With the looming rumors of trade wars, armed conflicts, fears of terrorism and increasingly isola-tionist stances by major world powers, the international business picture is anything but clear these days. Yet globalization marches on with very little signs of letup; the World Bank forecasts the global economy will grow 3.7 percent year over year in 2018, a rate of increase that’s remained pretty consistent in the years since the Great Recession of 2008-09.
Yet another yardstick of the widening impact of global business is the ease with which business travelers can move from country to country; fewer barriers to travel generally translate to more international business and a rising tide for everybody’s boat. A careful examination of one such metric, the Henley & Partners Passport Index, shows a steady rise in the number of countries that have more liberal entry requirements– either no visas, visas on arrival or e-visa policies.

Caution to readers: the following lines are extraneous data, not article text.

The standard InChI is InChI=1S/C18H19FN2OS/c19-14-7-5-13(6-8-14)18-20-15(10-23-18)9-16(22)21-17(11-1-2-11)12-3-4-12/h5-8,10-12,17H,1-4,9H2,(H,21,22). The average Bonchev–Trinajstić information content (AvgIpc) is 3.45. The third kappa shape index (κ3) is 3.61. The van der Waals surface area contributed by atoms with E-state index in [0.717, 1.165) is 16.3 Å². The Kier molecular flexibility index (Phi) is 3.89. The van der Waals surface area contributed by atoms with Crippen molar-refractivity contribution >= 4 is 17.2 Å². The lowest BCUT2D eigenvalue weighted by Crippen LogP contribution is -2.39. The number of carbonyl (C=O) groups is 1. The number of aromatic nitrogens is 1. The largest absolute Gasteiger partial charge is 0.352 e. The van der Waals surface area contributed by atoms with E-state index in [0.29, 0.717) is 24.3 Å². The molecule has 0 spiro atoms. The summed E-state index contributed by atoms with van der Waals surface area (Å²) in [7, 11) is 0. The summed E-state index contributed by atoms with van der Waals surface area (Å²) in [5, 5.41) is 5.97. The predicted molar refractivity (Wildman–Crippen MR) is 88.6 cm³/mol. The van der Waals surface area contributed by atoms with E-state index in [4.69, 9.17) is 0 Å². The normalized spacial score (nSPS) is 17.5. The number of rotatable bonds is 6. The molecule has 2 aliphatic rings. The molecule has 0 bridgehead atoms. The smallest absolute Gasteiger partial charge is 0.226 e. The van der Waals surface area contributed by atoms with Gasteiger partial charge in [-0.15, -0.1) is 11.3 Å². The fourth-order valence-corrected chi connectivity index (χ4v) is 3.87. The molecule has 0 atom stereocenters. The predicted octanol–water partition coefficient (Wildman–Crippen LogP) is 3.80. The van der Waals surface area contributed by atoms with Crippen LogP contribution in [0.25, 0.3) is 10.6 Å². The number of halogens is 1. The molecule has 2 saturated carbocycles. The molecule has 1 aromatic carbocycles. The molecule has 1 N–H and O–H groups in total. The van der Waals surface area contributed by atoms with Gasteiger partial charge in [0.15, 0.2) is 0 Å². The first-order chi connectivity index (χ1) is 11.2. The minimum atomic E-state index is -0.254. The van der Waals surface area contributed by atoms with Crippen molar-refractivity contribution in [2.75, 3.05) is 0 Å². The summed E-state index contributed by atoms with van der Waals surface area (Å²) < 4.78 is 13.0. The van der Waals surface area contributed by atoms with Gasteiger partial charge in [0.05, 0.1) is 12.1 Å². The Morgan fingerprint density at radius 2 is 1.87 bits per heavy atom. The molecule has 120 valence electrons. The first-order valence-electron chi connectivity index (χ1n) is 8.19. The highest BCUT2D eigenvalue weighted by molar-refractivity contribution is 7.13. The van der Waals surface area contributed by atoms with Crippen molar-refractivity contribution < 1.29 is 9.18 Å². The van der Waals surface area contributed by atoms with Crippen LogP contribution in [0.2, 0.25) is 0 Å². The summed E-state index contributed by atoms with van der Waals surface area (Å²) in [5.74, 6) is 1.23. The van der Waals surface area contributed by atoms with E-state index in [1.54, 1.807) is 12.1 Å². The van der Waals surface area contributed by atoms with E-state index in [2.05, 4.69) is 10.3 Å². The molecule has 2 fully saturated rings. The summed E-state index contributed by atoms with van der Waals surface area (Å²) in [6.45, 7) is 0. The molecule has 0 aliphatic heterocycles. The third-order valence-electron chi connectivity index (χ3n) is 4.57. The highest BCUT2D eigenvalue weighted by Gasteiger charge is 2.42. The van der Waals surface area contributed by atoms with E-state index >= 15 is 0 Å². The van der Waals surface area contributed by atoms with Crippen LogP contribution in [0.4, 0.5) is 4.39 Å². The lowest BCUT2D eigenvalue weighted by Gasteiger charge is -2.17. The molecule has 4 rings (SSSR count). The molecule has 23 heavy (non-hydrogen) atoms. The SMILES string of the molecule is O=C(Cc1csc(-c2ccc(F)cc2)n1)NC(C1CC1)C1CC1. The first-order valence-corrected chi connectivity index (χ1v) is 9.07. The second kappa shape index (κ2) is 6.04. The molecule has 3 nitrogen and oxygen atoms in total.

In 2018, Japan and Singapore rank No. 1 in the world for the most countries allowed in under these less stringent rules; each allowed in passport holders from 180 other countries, whereas a decade ago that number was 154 and 150 respectively. The US, Canada, Ireland and Switzerland held the No. 5 spot, allowing entry to citizens from 176 countries without visas, or who receive visas on arrival or e-visas.
However while some business travelers may think easy passage from one country to the next seems to be univ